The Dow Jones Industrial Average fell sharply on Friday, weighed down by steep losses in Boeing and Johnson & Johnson. The broader market was also pressured by a decline in Netflix shares that led other Big Tech stocks lower.
The 30-stock index ended the day down 255.68 points, or 0.95% to close at 26,770.20. Boeing dropped 6.8% — its biggest one-day drop since February 2016 — on news that company instant messages suggest the aerospace giant misled regulators over the safety systems of the 737 Max. Johnson & Johnson slid 6.2% after the company recalled some baby powder upon finding traces of asbestos.
Friday's losses wiped out the Dow's gains for the week. The index closed down 0.2% week to date.
Meanwhile, S&P 500 pulled back 0.4% to end the day at 2,986.20 while the Nasdaq Composite slid 0.8% to 8,089.54. Netflix shares dropped more than 6%. Facebook, meanwhile, slid 2.2% while Amazon fell 1.6%. Alphabet shares pulled back 0.4%.
Both indexes were able to post solid gains for the week despite Friday's decline. The S&P 500 rose 0.5% week to date while the Nasdaq gained 0.4% as enthusiasm around the first batch of corporate earnings lifted market sentiment.
More than 70 S&P 500 companies reported calendar third-quarter earnings this week. Of those companies, 81% posted better-than-expected results, FactSet data shows.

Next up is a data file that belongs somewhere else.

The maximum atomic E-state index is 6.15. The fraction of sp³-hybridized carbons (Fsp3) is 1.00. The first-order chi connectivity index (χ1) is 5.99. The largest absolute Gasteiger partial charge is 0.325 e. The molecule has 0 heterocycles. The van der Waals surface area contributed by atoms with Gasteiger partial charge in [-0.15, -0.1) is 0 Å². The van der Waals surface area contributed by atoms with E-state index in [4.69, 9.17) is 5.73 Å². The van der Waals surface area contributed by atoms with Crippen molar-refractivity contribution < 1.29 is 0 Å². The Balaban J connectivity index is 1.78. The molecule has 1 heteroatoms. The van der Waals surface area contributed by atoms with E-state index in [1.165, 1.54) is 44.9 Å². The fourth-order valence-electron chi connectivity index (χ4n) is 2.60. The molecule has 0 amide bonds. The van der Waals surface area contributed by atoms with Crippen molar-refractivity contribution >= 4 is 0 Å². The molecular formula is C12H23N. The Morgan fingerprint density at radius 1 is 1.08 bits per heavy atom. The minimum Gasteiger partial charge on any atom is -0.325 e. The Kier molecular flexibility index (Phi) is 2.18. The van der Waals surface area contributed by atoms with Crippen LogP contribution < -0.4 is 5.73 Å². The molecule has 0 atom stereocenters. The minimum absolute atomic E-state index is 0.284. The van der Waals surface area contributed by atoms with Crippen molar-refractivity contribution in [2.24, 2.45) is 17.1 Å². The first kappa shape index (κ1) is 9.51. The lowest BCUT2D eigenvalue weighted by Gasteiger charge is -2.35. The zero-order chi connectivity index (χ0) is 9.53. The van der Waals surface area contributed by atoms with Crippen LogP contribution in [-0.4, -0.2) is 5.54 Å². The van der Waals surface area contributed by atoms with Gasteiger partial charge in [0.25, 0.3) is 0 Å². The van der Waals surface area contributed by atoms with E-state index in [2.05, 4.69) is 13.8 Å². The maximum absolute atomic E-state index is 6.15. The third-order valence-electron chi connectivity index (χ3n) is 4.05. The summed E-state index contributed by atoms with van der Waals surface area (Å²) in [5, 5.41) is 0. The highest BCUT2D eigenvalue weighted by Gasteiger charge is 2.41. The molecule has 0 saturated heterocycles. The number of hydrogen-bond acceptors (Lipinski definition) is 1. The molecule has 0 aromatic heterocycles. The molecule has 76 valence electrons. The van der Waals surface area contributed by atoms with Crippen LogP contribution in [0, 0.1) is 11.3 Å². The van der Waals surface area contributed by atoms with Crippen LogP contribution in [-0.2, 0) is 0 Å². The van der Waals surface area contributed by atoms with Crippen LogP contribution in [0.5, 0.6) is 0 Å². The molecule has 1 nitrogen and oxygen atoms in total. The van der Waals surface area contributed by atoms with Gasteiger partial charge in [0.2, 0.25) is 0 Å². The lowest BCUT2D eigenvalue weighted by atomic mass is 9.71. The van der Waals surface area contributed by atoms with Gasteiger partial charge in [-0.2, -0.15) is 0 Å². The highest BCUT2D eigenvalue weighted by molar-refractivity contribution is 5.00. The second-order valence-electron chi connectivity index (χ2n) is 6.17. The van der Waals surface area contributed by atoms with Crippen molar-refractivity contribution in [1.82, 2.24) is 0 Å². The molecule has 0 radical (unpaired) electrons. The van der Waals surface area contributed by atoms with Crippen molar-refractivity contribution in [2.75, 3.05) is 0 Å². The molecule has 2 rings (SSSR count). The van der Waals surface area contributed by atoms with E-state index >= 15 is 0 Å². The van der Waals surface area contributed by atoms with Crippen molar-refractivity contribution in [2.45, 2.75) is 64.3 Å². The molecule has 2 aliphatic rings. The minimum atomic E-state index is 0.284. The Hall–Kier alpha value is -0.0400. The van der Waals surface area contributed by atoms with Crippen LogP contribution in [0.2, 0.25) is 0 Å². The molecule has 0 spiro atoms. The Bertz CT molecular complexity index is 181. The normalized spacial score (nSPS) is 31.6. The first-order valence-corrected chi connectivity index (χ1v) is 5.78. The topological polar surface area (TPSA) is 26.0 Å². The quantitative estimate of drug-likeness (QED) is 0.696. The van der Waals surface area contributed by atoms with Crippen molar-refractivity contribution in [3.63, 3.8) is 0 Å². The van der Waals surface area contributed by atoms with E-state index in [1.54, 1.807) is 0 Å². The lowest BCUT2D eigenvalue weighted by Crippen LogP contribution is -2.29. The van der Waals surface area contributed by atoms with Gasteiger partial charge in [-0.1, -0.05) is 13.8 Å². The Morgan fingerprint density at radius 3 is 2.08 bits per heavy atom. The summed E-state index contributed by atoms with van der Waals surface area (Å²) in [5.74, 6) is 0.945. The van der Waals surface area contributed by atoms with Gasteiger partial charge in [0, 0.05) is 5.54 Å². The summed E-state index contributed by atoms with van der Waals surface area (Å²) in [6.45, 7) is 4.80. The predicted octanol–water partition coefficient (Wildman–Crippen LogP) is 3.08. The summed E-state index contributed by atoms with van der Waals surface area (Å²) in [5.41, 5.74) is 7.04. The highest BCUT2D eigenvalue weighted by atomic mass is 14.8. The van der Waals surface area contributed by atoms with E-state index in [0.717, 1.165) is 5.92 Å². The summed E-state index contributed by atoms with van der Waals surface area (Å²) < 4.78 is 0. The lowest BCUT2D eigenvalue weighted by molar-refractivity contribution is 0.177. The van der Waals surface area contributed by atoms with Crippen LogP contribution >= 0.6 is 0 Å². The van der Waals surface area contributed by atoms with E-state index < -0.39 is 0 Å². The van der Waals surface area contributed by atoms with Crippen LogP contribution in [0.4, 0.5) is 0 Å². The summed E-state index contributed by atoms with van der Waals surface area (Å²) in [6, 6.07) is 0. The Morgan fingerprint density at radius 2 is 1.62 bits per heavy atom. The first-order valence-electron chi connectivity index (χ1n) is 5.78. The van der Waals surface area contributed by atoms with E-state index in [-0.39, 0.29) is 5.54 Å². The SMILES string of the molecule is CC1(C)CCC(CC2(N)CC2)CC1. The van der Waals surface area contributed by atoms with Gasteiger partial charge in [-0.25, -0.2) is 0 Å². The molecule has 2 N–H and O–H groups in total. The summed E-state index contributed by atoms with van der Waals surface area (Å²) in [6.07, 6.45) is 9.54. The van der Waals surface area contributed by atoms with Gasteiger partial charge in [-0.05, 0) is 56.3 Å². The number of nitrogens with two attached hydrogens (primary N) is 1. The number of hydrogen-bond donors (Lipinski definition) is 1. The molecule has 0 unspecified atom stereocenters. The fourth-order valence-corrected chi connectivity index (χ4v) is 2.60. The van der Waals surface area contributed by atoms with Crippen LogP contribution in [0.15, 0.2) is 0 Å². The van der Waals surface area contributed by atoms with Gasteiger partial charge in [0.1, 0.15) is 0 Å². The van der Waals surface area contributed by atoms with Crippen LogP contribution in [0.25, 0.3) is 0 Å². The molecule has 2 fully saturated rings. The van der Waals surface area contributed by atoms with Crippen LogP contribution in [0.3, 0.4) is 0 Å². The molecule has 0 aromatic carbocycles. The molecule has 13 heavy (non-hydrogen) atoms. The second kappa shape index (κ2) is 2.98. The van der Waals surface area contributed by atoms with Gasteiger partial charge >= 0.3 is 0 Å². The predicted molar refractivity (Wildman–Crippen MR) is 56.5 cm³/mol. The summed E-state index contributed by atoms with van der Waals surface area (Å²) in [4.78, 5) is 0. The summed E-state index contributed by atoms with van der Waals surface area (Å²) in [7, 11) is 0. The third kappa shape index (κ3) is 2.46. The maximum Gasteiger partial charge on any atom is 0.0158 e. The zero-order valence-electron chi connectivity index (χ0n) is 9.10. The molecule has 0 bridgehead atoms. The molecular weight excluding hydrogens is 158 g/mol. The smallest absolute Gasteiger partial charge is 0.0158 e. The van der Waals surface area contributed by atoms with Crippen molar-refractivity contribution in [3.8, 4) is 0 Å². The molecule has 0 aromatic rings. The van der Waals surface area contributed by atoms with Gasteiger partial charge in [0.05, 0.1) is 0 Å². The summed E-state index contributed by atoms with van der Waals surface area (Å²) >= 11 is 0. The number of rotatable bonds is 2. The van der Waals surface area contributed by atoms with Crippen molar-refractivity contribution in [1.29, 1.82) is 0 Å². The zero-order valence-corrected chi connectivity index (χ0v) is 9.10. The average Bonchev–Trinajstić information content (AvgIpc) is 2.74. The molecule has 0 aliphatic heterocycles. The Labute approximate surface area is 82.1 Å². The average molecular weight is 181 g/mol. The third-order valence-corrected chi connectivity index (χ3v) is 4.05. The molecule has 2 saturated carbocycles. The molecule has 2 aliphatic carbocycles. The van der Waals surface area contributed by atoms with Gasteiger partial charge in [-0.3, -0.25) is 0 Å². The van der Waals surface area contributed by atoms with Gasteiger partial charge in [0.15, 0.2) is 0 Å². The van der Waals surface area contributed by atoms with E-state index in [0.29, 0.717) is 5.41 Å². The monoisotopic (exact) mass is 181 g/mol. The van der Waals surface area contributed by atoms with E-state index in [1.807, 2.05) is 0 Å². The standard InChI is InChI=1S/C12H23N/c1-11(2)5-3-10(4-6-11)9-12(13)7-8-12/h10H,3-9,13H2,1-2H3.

Some of the companies posting stronger-than-forecast results this week include Bank of America, Netflix, J.P. Morgan Chase and Morgan Stanley. Coca-Cola continued that trend on Friday, rising more than 2%.
"There was so much nervousness coming into the earnings season about what they would bring, there is some happiness that this is pretty good," said JJ Kinahan, chief market strategist at TD Ameritrade. "What they've really done is two things: Show the financials are incredibly resilient, and confirm that the consumer is ridiculously healthy."
Optimism around Brexit also gave stocks a boost this week. The U.K. and European Union struck a long-awaited draft Brexit deal. British and EU officials reached the agreement after successive days of late-night talks and almost three years of tense discussions.
British Prime Minister Boris Johnson will now attempt to persuade U.K. lawmakers to back his agreement, ahead of what is expected to be a knife-edge vote on Saturday.
"There seems to be an underlying eagerness to see the SPX sustainably break above 3K and hit fresh highs," Adam Crisafulli, founder of Vital Knowledge, said in a note. "But in reality this feels like an attempt by people to wrap a fundamental justification around a bullish bias that is really being motivated by positioning pain, performance anxiety, and general 'FOMO.'"
"In the very near-term, a 3K upside break might happen, but this will probably wind up being nothing more than a brief 'head fake' rally," Crisafulli wrote.
—CNBC's Michael Bloom and Sam Meredith contributed to this report.